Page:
Residents of a number of St. Laurent borough apartment buildings have been complaining of cockroaches, mice, mould, bedbugs, among other problems, for two years now.

There are 1,500 affected units in total in the building on Crevier St.

And because the process is eating up a lot of city inspectors’ time, the borough had to hire three other inspectors just to handle the workload.

Those inspectors will ensure tenants and the city can prove their cases in court, if it comes to that.

The inspectors have already looked at 664 units and put up infraction notices on at least 38.

So far, the borough has passed on $30,000 in inspection fees to MetCap, the property management company that runs the building. Those fees haven’t been paid.

“Our city inspectors cover the entire territory of St. Laurent, and we noticed in the last year that those inspectors are spending an inordinate amount of time just on the MetCap properties,” said borough mayor Alan DeSousa.

Esperance Maniragha and her family live in one of the apartments and have been having problems with cockroaches.

Maniragha said when her sister and her young children come to visit, they worry the kids will put the cockroaches in their mouths.

They are moving out tomorrow, and she says they are ready to go.

“We call the person who responsible for this (apartment), and they say they would come and see, but they never come. But now we decide to leave this house,” she said.

DeSousa said since the building came under MetCap’s ownership 2012, it seems they laid off many of their on-site maintenance workers, and only bring people in sporadically to do work.

The president of MetCap, Brent Merrill says the company has and spent $4.5 million on the building and over $500,000 so far on pest control since taking over management in 2012.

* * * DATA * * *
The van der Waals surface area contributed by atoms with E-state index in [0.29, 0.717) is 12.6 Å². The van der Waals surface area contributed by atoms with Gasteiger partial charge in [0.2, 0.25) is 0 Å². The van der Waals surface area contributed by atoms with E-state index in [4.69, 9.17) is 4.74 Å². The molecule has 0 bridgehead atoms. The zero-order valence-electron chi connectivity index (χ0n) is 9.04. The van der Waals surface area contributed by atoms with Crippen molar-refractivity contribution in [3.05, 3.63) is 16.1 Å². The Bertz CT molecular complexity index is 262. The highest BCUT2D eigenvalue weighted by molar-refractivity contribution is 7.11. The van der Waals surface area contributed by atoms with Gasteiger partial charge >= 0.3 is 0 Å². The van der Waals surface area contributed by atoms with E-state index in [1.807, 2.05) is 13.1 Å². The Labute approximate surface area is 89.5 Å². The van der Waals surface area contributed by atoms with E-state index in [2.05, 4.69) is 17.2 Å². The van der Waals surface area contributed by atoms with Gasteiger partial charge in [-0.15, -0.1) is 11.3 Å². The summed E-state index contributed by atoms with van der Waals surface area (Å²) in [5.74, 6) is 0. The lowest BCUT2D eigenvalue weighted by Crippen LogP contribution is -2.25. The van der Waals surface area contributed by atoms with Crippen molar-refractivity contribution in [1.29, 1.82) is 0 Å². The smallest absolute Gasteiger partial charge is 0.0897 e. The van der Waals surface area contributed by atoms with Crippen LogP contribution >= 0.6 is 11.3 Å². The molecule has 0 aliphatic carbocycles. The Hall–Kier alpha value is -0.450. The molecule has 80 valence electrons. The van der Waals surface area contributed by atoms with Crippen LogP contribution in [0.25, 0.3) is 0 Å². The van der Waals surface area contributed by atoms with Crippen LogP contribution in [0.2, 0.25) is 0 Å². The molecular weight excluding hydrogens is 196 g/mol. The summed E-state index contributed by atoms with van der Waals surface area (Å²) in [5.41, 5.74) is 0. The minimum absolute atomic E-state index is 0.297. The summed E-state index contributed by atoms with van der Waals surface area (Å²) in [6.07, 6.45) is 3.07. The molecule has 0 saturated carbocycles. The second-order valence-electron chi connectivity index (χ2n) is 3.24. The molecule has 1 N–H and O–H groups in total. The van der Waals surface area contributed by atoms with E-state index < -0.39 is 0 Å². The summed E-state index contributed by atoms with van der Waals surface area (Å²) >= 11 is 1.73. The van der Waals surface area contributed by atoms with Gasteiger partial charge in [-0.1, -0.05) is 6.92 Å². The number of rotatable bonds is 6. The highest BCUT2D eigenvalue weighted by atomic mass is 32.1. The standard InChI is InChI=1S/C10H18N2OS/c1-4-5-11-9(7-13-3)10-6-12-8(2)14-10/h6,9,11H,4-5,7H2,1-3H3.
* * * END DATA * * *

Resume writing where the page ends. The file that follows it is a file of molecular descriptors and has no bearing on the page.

He said some tenants refuse to allow the pest control company into their units.

Merrill also said he is trying to find a way to move garbage from inside the building to outside.

The chutes currently send garbage into an indoor dumpster, which MetCap wants to move outside, but needs city approval to do it.

And he addressed the charge that the company got rid of its on-site staff, saying they made the move because the superintendents were developing personal relationships with tenants, and the company opted instead to centralize the complaints and work order process. Merrill said they have a company that goes to the buildings regularly to carry out repairs and other work.

Asi Camara and her daughter came to Canada from Gambia several years ago and moved into the Crevier St. apartments.

Soon after, she says, she began finding cockroaches and bedbugs in her home.

When asked why she stays in a place that is obviously a health hazard to her and her 13-year-old daughter, she broke down.

“I work two jobs and I can barely afford my rent,” she said.